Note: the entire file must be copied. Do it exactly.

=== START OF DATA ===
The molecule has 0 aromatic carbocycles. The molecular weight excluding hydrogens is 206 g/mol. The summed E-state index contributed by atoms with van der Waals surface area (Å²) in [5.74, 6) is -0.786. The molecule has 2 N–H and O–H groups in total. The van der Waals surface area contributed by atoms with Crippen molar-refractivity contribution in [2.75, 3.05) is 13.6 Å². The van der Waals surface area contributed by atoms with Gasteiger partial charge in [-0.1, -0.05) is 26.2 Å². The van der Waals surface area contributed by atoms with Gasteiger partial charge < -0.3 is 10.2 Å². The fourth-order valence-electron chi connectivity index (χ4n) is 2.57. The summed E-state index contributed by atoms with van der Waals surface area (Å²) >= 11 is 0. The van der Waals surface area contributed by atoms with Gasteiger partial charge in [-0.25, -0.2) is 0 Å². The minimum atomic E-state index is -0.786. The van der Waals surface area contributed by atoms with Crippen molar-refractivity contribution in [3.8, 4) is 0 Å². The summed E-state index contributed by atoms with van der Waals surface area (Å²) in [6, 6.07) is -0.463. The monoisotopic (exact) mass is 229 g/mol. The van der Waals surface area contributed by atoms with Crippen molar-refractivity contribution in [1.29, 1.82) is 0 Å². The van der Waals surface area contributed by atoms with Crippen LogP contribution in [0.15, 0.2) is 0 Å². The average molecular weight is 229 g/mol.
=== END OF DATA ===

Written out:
The molecule has 0 aromatic carbocycles. The molecular weight excluding hydrogens is 206 g/mol. The summed E-state index contributed by atoms with van der Waals surface area (Å²) in [5.74, 6) is -0.786. The molecule has 2 N–H and O–H groups in total. The van der Waals surface area contributed by atoms with Crippen molar-refractivity contribution in [2.75, 3.05) is 13.6 Å². The van der Waals surface area contributed by atoms with Gasteiger partial charge in [-0.1, -0.05) is 26.2 Å². The van der Waals surface area contributed by atoms with Gasteiger partial charge < -0.3 is 10.2 Å². The fourth-order valence-electron chi connectivity index (χ4n) is 2.57. The summed E-state index contributed by atoms with van der Waals surface area (Å²) >= 11 is 0. The van der Waals surface area contributed by atoms with Gasteiger partial charge in [-0.25, -0.2) is 0 Å². The minimum atomic E-state index is -0.786. The van der Waals surface area contributed by atoms with Crippen molar-refractivity contribution in [3.8, 4) is 0 Å². The summed E-state index contributed by atoms with van der Waals surface area (Å²) in [6, 6.07) is -0.463. The monoisotopic (exact) mass is 229 g/mol. The van der Waals surface area contributed by atoms with Crippen molar-refractivity contribution in [1.29, 1.82) is 0 Å². The van der Waals surface area contributed by atoms with Crippen LogP contribution in [0.15, 0.2) is 0 Å². The average molecular weight is 229 g/mol.